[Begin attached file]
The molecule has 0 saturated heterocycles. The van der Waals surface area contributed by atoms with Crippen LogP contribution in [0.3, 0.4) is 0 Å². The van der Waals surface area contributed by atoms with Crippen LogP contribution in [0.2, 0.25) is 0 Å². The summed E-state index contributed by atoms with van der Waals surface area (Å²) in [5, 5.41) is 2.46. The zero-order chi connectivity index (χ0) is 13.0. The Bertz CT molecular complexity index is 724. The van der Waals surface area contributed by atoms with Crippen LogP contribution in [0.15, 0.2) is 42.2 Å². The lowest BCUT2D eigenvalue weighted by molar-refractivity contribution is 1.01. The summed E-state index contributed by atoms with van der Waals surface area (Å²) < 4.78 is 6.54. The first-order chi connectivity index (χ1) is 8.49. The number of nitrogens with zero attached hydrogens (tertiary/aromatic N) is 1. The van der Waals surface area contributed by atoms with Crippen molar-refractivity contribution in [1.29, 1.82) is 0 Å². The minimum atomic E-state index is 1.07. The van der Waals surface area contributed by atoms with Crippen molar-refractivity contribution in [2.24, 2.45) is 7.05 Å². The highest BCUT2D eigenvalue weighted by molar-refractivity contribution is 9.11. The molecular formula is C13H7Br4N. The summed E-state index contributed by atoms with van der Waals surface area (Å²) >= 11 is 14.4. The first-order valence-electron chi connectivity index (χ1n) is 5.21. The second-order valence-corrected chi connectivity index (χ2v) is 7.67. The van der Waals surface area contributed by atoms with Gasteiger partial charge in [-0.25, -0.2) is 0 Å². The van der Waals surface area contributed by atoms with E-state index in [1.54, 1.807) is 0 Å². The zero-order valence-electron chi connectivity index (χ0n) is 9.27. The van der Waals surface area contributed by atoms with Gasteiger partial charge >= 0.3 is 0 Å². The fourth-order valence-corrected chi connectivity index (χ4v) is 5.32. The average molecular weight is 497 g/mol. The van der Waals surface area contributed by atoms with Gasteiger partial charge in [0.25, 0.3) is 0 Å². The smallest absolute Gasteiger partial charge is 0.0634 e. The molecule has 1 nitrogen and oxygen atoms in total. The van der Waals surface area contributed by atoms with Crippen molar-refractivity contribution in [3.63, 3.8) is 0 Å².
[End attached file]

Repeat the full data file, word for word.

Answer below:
The molecule has 0 saturated heterocycles. The van der Waals surface area contributed by atoms with Crippen LogP contribution in [0.3, 0.4) is 0 Å². The van der Waals surface area contributed by atoms with Crippen LogP contribution in [0.2, 0.25) is 0 Å². The summed E-state index contributed by atoms with van der Waals surface area (Å²) in [5, 5.41) is 2.46. The zero-order chi connectivity index (χ0) is 13.0. The Bertz CT molecular complexity index is 724. The van der Waals surface area contributed by atoms with Crippen LogP contribution in [0.15, 0.2) is 42.2 Å². The lowest BCUT2D eigenvalue weighted by molar-refractivity contribution is 1.01. The summed E-state index contributed by atoms with van der Waals surface area (Å²) < 4.78 is 6.54. The first-order chi connectivity index (χ1) is 8.49. The number of nitrogens with zero attached hydrogens (tertiary/aromatic N) is 1. The van der Waals surface area contributed by atoms with Crippen molar-refractivity contribution in [1.29, 1.82) is 0 Å². The minimum atomic E-state index is 1.07. The van der Waals surface area contributed by atoms with Crippen molar-refractivity contribution in [2.24, 2.45) is 7.05 Å². The highest BCUT2D eigenvalue weighted by molar-refractivity contribution is 9.11. The molecular formula is C13H7Br4N. The summed E-state index contributed by atoms with van der Waals surface area (Å²) >= 11 is 14.4. The first-order valence-electron chi connectivity index (χ1n) is 5.21. The second-order valence-corrected chi connectivity index (χ2v) is 7.67. The van der Waals surface area contributed by atoms with Gasteiger partial charge in [-0.25, -0.2) is 0 Å². The van der Waals surface area contributed by atoms with E-state index in [1.54, 1.807) is 0 Å². The zero-order valence-electron chi connectivity index (χ0n) is 9.27. The van der Waals surface area contributed by atoms with Gasteiger partial charge >= 0.3 is 0 Å². The fourth-order valence-corrected chi connectivity index (χ4v) is 5.32. The average molecular weight is 497 g/mol. The van der Waals surface area contributed by atoms with Gasteiger partial charge in [0.25, 0.3) is 0 Å². The smallest absolute Gasteiger partial charge is 0.0634 e. The molecule has 1 nitrogen and oxygen atoms in total. The van der Waals surface area contributed by atoms with Crippen molar-refractivity contribution in [3.63, 3.8) is 0 Å².